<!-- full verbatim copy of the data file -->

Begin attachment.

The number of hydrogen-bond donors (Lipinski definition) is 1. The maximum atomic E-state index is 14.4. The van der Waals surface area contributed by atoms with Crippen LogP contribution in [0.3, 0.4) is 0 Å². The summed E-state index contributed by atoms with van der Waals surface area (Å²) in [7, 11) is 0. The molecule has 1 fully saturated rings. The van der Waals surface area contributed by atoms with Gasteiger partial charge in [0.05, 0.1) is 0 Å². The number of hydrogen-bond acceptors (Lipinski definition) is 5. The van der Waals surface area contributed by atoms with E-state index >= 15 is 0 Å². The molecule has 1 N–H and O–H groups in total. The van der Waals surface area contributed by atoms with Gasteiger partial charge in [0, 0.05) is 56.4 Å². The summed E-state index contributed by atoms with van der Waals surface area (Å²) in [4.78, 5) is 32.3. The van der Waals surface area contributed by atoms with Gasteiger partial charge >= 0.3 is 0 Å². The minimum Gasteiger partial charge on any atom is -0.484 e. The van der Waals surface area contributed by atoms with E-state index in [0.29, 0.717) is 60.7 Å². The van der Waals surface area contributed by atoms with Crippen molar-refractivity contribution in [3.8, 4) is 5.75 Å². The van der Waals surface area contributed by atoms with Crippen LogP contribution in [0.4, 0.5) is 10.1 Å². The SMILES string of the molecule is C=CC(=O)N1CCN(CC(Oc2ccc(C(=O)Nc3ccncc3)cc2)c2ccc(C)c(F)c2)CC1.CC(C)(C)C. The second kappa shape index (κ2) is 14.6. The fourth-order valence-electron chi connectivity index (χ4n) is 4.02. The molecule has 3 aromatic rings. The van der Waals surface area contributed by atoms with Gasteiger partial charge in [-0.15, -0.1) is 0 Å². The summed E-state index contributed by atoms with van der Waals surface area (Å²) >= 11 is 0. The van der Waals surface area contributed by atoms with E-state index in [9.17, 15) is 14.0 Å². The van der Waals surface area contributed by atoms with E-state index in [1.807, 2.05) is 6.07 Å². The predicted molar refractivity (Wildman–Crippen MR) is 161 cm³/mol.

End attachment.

The number of hydrogen-bond donors (Lipinski definition) is 1. The maximum atomic E-state index is 14.4. The van der Waals surface area contributed by atoms with Crippen LogP contribution in [0.3, 0.4) is 0 Å². The summed E-state index contributed by atoms with van der Waals surface area (Å²) in [7, 11) is 0. The molecule has 1 fully saturated rings. The van der Waals surface area contributed by atoms with Gasteiger partial charge in [0.05, 0.1) is 0 Å². The number of hydrogen-bond acceptors (Lipinski definition) is 5. The van der Waals surface area contributed by atoms with E-state index >= 15 is 0 Å². The molecule has 1 N–H and O–H groups in total. The van der Waals surface area contributed by atoms with Gasteiger partial charge in [0, 0.05) is 56.4 Å². The summed E-state index contributed by atoms with van der Waals surface area (Å²) in [4.78, 5) is 32.3. The van der Waals surface area contributed by atoms with Gasteiger partial charge >= 0.3 is 0 Å². The minimum Gasteiger partial charge on any atom is -0.484 e. The van der Waals surface area contributed by atoms with E-state index in [0.29, 0.717) is 60.7 Å². The van der Waals surface area contributed by atoms with Crippen molar-refractivity contribution in [3.8, 4) is 5.75 Å². The van der Waals surface area contributed by atoms with Crippen LogP contribution in [0.4, 0.5) is 10.1 Å². The SMILES string of the molecule is C=CC(=O)N1CCN(CC(Oc2ccc(C(=O)Nc3ccncc3)cc2)c2ccc(C)c(F)c2)CC1.CC(C)(C)C. The second kappa shape index (κ2) is 14.6. The fourth-order valence-electron chi connectivity index (χ4n) is 4.02. The molecule has 3 aromatic rings. The van der Waals surface area contributed by atoms with Gasteiger partial charge in [-0.15, -0.1) is 0 Å². The summed E-state index contributed by atoms with van der Waals surface area (Å²) >= 11 is 0. The van der Waals surface area contributed by atoms with E-state index in [9.17, 15) is 14.0 Å². The van der Waals surface area contributed by atoms with E-state index in [1.807, 2.05) is 6.07 Å². The predicted molar refractivity (Wildman–Crippen MR) is 161 cm³/mol.